Asteroid Apophis will have its nearest approach to planet Earth today, January 9. Viewers can watch the live streaming of the asteroid flyby at the website Slooh.com. The online sky-watching service will also provide footages from other observatories all over the world.
On Wednesday night, the online Slooh Space Camera will start monitoring the movement of the massive asteroid Apophis as it passes by planet Earth. "The Wednesday night passage will be too dim for even backyard telescopes," Slooh President Patrick Paolucci said in a statement.
On Thursday starting at 11 a.m. (AEST), viewers can still watch the Slooh online cameras observing this time the asteroid's orbit towards the Sun. "Alone among all these near-Earth asteroids that have passed our way in recent years, Apophis has generated the most concern worldwide because of its extremely close approach in 2029 and potential impact, albeit small, in 2036. We are excited to cover this asteroid live for the general public," Paolucci further stated.
Meanwhile, National Aeronautics and Space Administraion (NASA) Scientists dismissed reports of asteroid Apophis colliding with Earth today but claims there is this slight possibility that it may happen in 2036. Current space models indicate the collision possibility if the asteroid pass through a 1 km.sq. Y-shaped area in space as it reaches Earth's orbit in 2019.
In 2029, Apophis is estimated to approach Earth uncomfortably at a distance of only 30,000 kilometers. With that, the asteroid is already placed inside the orbit of communication satellites. Scientists are now devoted in obtaining the precise measurements of the space rock's properties such as weight, density, color and shape.
A recent statement from NASA's Jet Propulsion Laboratory (JPL) in Pasadena,California reads: "Scientific interest in Apophis is acute and it's very important to learn as much as we can about this object when it gets close enough for physical observations."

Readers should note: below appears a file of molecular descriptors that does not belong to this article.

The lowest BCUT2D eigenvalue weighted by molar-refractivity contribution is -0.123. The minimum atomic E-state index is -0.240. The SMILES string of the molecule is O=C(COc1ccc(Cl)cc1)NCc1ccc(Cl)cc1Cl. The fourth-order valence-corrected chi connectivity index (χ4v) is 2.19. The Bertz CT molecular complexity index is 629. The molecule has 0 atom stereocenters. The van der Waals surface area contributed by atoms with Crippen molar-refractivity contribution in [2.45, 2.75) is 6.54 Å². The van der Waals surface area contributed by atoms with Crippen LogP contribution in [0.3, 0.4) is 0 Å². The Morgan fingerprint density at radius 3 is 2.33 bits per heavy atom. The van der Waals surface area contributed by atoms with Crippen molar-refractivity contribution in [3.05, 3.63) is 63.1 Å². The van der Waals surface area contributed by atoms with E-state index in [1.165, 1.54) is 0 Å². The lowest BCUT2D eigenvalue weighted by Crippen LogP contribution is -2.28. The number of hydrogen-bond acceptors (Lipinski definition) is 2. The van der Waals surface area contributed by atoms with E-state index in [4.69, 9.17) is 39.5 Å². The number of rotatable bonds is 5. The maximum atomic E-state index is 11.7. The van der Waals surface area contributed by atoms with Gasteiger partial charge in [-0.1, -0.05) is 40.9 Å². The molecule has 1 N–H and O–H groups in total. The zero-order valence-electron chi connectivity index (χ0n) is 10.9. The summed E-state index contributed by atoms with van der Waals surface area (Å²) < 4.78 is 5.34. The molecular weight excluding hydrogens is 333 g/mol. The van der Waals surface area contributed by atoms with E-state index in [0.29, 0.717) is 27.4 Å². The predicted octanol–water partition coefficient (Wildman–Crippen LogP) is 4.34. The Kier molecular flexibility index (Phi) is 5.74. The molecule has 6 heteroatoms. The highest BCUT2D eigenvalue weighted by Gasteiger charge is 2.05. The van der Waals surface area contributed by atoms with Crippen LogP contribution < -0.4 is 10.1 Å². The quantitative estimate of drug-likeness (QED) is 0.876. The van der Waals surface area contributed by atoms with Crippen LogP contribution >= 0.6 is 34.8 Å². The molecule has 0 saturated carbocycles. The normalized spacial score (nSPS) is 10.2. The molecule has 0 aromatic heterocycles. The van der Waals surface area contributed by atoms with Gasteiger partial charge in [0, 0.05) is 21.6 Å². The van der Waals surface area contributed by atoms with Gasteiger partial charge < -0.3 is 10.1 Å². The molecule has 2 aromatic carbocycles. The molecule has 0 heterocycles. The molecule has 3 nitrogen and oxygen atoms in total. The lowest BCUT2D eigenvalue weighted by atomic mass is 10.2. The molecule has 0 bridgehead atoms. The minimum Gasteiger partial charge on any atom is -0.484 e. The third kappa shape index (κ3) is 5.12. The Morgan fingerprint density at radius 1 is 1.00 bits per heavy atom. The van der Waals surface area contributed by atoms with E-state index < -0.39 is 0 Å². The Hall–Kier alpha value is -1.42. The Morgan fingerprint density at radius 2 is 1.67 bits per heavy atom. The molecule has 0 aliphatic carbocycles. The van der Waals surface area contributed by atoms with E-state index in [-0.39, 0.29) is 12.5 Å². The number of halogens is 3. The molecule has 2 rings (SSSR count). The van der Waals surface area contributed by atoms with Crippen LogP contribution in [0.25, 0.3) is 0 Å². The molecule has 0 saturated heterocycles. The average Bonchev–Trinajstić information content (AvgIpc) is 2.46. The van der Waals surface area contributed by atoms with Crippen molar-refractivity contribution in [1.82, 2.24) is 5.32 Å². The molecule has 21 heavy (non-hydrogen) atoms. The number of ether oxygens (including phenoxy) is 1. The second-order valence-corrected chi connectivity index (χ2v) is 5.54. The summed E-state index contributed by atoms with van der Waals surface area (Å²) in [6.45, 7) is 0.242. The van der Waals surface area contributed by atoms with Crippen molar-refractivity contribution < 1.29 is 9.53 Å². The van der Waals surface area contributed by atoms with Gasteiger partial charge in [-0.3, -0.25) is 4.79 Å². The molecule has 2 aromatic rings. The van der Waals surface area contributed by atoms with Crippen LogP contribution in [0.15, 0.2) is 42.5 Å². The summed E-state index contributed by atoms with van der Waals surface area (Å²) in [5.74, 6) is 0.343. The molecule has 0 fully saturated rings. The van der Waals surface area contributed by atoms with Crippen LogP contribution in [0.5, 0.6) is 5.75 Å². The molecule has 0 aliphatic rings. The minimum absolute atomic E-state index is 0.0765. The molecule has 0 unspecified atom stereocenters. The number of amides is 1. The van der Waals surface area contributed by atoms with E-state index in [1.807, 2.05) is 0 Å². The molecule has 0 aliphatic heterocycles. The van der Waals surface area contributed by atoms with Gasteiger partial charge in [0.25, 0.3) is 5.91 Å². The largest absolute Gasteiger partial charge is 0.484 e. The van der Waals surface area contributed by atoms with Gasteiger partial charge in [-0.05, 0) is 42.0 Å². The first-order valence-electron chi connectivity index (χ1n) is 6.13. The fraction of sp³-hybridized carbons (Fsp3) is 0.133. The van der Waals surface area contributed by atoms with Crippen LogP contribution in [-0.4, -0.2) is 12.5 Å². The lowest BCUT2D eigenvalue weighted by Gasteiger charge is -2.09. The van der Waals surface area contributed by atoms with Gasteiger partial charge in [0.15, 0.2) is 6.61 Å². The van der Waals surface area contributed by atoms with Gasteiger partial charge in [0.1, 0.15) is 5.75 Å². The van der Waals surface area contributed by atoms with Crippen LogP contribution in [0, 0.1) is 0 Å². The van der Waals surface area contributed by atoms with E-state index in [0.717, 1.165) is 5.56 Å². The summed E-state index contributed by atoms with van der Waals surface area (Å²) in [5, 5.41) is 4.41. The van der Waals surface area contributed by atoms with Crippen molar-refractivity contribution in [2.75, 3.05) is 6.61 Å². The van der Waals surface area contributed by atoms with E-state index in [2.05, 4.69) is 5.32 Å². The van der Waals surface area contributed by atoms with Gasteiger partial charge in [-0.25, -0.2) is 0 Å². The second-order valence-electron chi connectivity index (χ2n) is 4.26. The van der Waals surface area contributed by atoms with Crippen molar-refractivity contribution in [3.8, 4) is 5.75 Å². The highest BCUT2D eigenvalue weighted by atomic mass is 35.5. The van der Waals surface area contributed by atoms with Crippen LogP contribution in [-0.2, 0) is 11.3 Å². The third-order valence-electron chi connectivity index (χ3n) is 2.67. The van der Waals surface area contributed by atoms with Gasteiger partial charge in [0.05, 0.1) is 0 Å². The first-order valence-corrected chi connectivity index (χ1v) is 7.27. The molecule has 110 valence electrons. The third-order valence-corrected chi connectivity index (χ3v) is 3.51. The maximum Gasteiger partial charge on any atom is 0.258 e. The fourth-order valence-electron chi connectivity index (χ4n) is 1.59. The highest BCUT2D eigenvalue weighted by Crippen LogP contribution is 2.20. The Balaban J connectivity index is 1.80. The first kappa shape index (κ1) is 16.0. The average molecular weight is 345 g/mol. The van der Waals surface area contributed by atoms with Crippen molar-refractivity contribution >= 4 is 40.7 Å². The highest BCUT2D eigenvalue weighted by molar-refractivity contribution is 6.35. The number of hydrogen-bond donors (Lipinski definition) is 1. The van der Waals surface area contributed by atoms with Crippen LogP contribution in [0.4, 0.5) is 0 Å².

Asteroid Apophis' radar observations are scheduled on February 2013. Data gathered will greatly help in improving the asteroid's orbit analyses as well as identifying the impact chances. "Due to the proximity of its orbit to Earth, Apophis is being considered as a potential target for both robotic and crewed spacecraft missions," NASA's JPL further stated.
If asteroid Apophis does hit the Earth in 2036, NASA scientists computed that the collision could produce an explosion equivalent to over 500 megatons of TNT.
All eyes are set at the skies as a big hazardous asteroid is nearing Earth. According to scientists there is an actual possibility that the 300-meter-wide Apophis will eventually strike our planet, but the catastrophe is not imminent.
On Wednesday the dangerous space traveler is passing Earth at 14 million km – the distance which raises no concerns. Apophis near approach, which may have been observed around 00:00 GMT, was traced by Slooh Space Camera.
The asteroid is planning a series of come backs of which the one in 2036 is said to be most threatening.
Named after the Ancient Egyptian evil demon, Apophis was discovered in 2004. The initial estimations indicated the probability that in 2029 the asteroid would strike Earth. However, additional calculations lessened this possibility and postponed it till 2036.
According to NASA scientists in 2029 Apophis may pass through a gravitational keyhole which would change his orbit causing imminent collision with Earth in 2036.
According to NASA calculations if the hazardous asteroid collides with Earth the effect will be equivalent to an explosion of 510 megatons of TNT, which is roughly 10 times more than the effect of the biggest hydrogen bomb ever exploded.
The effect would vary depending on the angle. The collision would cause massive destruction across thousands of square miles, however would not bring any long-term global consequences.
In May 2012 NASA released report revealed that there are about 4,700 asteroids of 100 meters diameter and larger representing significant threat to Earth with only one third of them located and the rest under the radar.
This NASA image shows asteroid Apophis. The asteroid Apophis, which should barely touch the Earth in 2029 and could possibly hit in 2036, approaches earth on January 9, 2013 at a distance of 14.4 million kilometers, astronomers said January 8, 2012. (AFP Photo/NASA/JPL UH/IA)
(PHOTO CREDIT: flickr creative commons) Even with researchers refining their data, "there is still a tiny chance of an impact” for April 13, 2036, says NASA’s Jet Propulsion Laboratory.